I like the WWI time setting. What an unfair thing war is. So many lives are ruined by it. I appreciated how she didn't glorify it, yet maintained the glorious tribute deserving to those who served and sacrificed.

I appreciated the ending very much. I found this book to be just true-to-life to not be 'hoakey' like the other mysteries I've tried lately, yet it w
I had no idea what this bookclub selection was about before I began. Although I am only giving it 3 stars, I must say that I enjoyed the book very much. It is well written and you are hooked right away. I liked it enough that I would be willing to read more of the series or more of this author. My problems with it are that in this first novel of Maisie Dobbs I didn't like how Winspear split the book up with the story of a case she was solving, mixed with the background of Maisie's early life lat ...more
This book was recommended to me by a colleague and then on the way home that very evening I heard a review of the tenth anniversary of the publication of the first book on a podcast of Fresh Air. What a coincidence; compounded by my mother-in-law, who is a great reader, mentioning it to me soon after. How could I not give this book a try?

I'm glad I did. Maisie Dobbs is a wonderful character; independent at a time (World War I and shortly thereafter) when women weren't necessarily so, and fortun
Rick Fisher
4.5 stars.

Excellent read. Jacqueline Winspear has a beautifully simplistic style of writing. She is detailed yet subtle in the delivery. JW hits all the right notes while composing a wonderful story. One not overglorified by wordiness or bellicosity.
As a fan of Charles Todd's Bess Crawford series, I wasn't sure about beginning another series about a war nurse/detective. But, I am pleased this series was recommended to me.
The character of Maisie Dobbs is a superbly thought out ingénue with a penc
Lori McD
Not your average mystery... Maisie Dobbs isn't your average detective, either. She's part psychologist, part detective, and part healer. This is a tough book to categorize. It's also a tough book to read...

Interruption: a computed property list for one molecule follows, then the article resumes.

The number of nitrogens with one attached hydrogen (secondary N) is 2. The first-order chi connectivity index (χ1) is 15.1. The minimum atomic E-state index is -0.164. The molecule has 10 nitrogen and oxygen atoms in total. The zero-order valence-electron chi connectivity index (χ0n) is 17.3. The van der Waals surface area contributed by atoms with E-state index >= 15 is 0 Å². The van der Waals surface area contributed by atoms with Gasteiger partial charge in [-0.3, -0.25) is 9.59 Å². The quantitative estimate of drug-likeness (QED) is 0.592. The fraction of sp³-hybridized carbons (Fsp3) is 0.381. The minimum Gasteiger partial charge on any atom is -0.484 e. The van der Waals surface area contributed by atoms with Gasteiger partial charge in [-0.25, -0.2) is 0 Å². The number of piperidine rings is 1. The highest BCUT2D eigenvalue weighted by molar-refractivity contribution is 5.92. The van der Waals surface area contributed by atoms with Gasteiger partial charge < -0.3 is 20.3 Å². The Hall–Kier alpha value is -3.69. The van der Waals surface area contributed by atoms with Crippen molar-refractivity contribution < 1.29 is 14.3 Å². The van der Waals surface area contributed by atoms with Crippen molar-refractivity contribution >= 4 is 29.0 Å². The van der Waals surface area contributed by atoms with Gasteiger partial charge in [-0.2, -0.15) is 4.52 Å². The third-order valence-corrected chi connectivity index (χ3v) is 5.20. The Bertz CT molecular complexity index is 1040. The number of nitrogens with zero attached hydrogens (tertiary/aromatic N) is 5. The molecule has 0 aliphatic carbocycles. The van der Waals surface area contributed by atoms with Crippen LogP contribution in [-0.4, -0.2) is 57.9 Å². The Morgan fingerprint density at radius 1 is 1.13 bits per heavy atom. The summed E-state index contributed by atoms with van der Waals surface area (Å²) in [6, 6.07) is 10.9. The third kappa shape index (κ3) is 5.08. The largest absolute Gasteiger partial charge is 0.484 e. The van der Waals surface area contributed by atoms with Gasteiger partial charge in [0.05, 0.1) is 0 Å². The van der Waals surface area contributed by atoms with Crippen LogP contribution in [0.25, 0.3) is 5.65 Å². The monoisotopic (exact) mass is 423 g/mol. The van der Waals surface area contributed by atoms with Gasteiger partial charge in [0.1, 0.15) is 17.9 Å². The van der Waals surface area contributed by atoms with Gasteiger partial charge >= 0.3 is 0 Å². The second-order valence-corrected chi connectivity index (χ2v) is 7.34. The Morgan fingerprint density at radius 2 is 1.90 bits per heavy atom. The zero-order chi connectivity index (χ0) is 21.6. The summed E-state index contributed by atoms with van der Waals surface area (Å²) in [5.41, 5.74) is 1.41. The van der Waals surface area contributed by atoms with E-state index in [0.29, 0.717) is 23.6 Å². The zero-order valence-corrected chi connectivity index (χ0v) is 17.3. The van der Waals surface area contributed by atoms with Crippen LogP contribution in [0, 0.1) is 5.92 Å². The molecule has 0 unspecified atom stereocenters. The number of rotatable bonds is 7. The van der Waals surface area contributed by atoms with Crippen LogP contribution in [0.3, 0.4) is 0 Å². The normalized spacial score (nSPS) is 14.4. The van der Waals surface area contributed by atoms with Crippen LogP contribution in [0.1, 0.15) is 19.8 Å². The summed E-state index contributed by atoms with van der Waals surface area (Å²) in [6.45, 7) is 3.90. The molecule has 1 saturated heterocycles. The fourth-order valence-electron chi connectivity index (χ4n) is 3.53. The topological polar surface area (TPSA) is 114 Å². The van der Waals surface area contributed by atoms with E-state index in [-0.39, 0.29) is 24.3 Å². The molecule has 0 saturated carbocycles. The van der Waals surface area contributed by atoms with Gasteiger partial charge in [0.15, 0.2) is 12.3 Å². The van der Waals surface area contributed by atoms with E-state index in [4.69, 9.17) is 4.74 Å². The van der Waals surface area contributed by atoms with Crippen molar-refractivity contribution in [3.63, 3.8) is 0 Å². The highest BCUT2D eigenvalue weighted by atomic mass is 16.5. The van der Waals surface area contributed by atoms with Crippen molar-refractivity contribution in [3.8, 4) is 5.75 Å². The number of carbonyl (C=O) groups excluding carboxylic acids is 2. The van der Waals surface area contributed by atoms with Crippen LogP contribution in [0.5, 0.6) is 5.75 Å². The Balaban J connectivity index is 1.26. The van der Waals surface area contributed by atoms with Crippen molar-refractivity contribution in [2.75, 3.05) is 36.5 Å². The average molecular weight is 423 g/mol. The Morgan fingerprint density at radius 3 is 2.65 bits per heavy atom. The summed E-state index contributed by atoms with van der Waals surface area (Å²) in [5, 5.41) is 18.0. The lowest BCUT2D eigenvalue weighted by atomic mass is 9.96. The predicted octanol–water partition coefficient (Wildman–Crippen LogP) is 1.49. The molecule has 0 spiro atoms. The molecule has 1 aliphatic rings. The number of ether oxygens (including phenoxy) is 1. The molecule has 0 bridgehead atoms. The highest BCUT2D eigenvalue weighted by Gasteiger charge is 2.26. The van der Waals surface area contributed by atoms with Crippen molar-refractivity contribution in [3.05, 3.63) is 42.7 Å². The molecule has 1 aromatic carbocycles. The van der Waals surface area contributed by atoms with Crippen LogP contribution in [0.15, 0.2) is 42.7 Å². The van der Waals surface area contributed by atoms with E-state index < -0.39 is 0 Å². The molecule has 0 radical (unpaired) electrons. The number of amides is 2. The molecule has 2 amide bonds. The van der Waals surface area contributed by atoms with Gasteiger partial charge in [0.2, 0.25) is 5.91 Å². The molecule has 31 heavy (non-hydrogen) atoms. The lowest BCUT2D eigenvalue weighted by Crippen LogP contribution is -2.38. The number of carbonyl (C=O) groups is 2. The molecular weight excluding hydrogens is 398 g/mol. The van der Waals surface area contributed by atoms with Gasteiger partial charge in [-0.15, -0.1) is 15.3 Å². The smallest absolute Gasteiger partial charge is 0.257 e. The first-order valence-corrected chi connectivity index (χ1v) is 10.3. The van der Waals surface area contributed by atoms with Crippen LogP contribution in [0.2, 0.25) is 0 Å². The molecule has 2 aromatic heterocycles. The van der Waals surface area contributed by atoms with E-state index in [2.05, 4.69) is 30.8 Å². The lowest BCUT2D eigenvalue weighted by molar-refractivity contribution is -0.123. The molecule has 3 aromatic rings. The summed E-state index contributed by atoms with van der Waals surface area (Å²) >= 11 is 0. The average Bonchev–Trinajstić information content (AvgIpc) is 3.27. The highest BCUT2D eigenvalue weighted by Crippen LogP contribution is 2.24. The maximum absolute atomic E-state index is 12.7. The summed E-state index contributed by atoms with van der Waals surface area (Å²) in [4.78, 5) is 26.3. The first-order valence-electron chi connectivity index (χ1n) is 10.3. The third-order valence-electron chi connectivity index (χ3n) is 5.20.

I was unsure about the structure of the book. It isn't unheard of to jump between time periods within a character's life. But this book starts us in 1929, as Maisie is setting up her "detective" agency. We learn about her methods and manners. Then we're whisked back into 1910-1917, where we me
This first installment in the Maisie Dobbs detective series starts out promising enough. The title character is a young London private investigator embarking on her first case in 1929. Maisie, who seems to employ psychology and empathy in her work, also has the benefit of a kindly old mentor, a wealthy yet liberal benefactor, and a cheeky bloke of a handyman. We soon discover that Maisie was a nurse in France during World War I and then we flash back for 135 pages. Starting in 1910 when she is 1 ...more
Elizabeth (Alaska)
Very readable and entertaining fluff, with which I occasionally found tears welling up.

I'm not sure what I expected. I think it was more nurse, or more war, or more detective. As it is, the mystery of the detective part is fairly predictable. Maisie is an overachiever, so her promotion from volunteer nurse to battlefield station nurse progresses in a few pages without any detail. The war part is bloody - she's a battlefield station nurse and this is the Great War - that awful war that should hav
This is one of those cases where the library decided the book's fate. The due date came and I couldn't renew, so I quickly skimmed the rest of the book and decided it was a three. I was feeling that way pretty much throughout (although it did start off as more of a four), but it's arguable that I failed to give this book due diligence.